Thursday, 29 November 2007

Christina Odone and freedom of speech

According to Channel 4 news that I've just watched Christina Odone was 'censored' for insulting atheists. Digging a little deeper reveals her on the Today programme (here around 21 mins in) and this from the New Humanist blog. Odone on the Today programme accuses the guy from the Commonwealth Foundation of "your folly in not allowing somebody of faith to speak at a carol service at Christmas".

But it turns out her speech was for the Commonwealth Foundation carol service in partnership with the Fairtrade Foundation, on the topic of 'opportunity for all' and she decided to use this topic to attack atheists and secularists for oppressing religious believers. So they told her that what she wanted to say would offend non-religious believers attending and asked her to read something else by Bertrand Russell instead, and she refused and pulled out.

Clearly her right to free speech has been suppressed by the evil forces of secularism, and it is not at all the case that she tried to subvert a non-denominational event promoting development goals in order to spread her own particular brand of religious victimhood and atheist bashing.

6 comments:

Rowland said...

...putting off the "culturally Christian" who want to go to a carol service but don't feel like they could pass the bible test Odone and her chums seem to feel is necessary - ie. the majority of us.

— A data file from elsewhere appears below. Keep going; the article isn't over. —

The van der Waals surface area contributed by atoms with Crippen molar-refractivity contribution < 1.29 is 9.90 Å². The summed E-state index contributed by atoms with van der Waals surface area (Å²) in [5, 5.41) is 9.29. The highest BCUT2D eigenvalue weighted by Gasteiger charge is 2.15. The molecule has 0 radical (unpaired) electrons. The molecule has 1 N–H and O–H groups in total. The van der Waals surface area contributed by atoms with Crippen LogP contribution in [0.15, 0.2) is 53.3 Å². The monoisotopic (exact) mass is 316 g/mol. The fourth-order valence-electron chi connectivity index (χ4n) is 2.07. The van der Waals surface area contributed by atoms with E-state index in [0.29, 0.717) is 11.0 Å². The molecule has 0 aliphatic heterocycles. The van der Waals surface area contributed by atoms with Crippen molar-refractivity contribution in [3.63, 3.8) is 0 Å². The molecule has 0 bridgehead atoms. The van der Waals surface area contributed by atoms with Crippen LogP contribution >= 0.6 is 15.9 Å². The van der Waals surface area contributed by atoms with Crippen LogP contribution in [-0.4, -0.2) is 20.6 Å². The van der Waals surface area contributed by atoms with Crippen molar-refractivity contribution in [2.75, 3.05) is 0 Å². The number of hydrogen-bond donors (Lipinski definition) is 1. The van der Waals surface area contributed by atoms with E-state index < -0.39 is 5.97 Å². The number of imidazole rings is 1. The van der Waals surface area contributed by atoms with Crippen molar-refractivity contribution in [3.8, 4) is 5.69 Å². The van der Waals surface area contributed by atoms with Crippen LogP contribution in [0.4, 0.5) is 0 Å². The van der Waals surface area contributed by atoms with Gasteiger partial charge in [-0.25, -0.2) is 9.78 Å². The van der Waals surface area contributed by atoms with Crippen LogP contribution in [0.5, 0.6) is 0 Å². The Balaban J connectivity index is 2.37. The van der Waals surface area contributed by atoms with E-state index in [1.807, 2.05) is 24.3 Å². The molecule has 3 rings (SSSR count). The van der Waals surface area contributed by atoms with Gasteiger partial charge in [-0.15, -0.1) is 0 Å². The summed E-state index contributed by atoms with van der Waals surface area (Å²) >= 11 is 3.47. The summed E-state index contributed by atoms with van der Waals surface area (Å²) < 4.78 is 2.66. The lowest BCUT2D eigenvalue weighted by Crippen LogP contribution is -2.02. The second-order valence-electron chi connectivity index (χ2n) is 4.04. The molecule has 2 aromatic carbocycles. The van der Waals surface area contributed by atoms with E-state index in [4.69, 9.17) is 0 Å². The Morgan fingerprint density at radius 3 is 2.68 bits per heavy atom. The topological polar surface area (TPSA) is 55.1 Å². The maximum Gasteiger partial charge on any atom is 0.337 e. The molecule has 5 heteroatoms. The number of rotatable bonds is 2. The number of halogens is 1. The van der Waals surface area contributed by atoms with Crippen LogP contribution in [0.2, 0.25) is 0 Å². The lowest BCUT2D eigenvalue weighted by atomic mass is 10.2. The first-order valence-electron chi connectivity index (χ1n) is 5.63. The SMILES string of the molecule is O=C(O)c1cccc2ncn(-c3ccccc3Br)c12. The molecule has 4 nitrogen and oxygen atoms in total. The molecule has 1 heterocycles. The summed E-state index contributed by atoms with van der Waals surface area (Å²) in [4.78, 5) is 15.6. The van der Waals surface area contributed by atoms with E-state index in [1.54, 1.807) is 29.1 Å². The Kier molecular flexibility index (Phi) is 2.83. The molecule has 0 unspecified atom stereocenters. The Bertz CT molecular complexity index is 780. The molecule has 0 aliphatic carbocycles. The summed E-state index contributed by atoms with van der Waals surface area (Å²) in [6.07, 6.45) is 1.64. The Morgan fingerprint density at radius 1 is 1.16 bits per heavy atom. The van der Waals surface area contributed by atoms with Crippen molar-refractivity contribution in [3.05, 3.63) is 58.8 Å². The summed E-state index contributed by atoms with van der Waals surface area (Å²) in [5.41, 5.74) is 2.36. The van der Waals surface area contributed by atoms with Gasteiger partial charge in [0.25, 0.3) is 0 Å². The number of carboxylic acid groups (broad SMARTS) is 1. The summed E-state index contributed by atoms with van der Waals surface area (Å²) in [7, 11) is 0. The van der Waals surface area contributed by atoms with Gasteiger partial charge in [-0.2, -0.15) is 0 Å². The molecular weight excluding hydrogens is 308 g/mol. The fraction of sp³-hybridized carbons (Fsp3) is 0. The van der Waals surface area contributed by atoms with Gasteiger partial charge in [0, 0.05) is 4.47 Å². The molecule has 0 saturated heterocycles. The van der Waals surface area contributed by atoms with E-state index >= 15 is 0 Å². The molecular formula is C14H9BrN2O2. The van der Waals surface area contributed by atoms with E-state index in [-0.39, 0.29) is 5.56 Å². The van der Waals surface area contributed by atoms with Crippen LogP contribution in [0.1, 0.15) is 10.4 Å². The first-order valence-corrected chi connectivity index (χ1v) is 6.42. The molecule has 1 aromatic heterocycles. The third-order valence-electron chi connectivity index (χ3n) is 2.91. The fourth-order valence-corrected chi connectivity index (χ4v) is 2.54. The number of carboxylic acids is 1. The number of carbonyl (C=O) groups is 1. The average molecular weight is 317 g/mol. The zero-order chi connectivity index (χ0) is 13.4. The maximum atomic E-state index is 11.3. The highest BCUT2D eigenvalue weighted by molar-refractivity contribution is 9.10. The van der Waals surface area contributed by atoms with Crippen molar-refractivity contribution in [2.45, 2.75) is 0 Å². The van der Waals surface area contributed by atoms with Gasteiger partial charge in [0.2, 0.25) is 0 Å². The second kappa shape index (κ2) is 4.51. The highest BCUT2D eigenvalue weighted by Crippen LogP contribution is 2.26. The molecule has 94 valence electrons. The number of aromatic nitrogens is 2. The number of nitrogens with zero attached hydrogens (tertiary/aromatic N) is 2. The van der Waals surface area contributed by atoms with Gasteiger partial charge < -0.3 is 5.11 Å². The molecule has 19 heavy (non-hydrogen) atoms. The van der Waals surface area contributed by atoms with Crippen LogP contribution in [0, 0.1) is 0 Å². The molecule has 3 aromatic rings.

http://reheated.wordpress.com/2007/11/29/christina-odone-and-the-rcs-as-bad-as-each-other/

Gimpy said...

She is in today's Observer making what seems to be a rather crass comparison with the Holocaust.
"Intolerance towards one group opens the floodgates for intolerance towards others. Scapegoats are all too easily interchangeable: gypsies one day, gays the next, Jews after that."

pj said...

Commenter Sickofants summed it up nicely:

"Hold on a second. Places of worship up and down the land have people being extremely forthright in what they say. You were invited to speak at someone else's service and it is legitimate for them to determine the focus of that service and where the boundaries fall. As it happens, it is clear from the examples you cite that you would indeed be trying to convert (or, at the very least, making many guests uncomfortable with the force of your views).

You have every right to speak those views IN YOUR OWN SERVICE. But when invited to speak at someone else's, YOU have to show tolerance and accept their choices.

I think much more disturbing is the persecution complex portrayed in this article because someone feels they should be given a platform for their views by organisations that hold a different perspective. Surely if events at the Oxford Union this week have shown anything, it's that freedom of expression does not mean freedom to a platform or to being on the top table at someone else's feast.

Personally, I find Odone's intolerance of others who do not wish to hear her views very disturbing - and spoilt."


Oh why do we oppress theists so?

Gimpy said...

I predict a Madeleine Bunting article on a similar topic in the next week. Not had one of those for a while.

pj said...

Ah Madders - daft as a brush.

Anonymous said...

"Oh why do we oppress theists so?"

...and Pj pulls out the ace card. Well its obvious isn't it, she clearly a well balanced and fair individual. let us not question the post.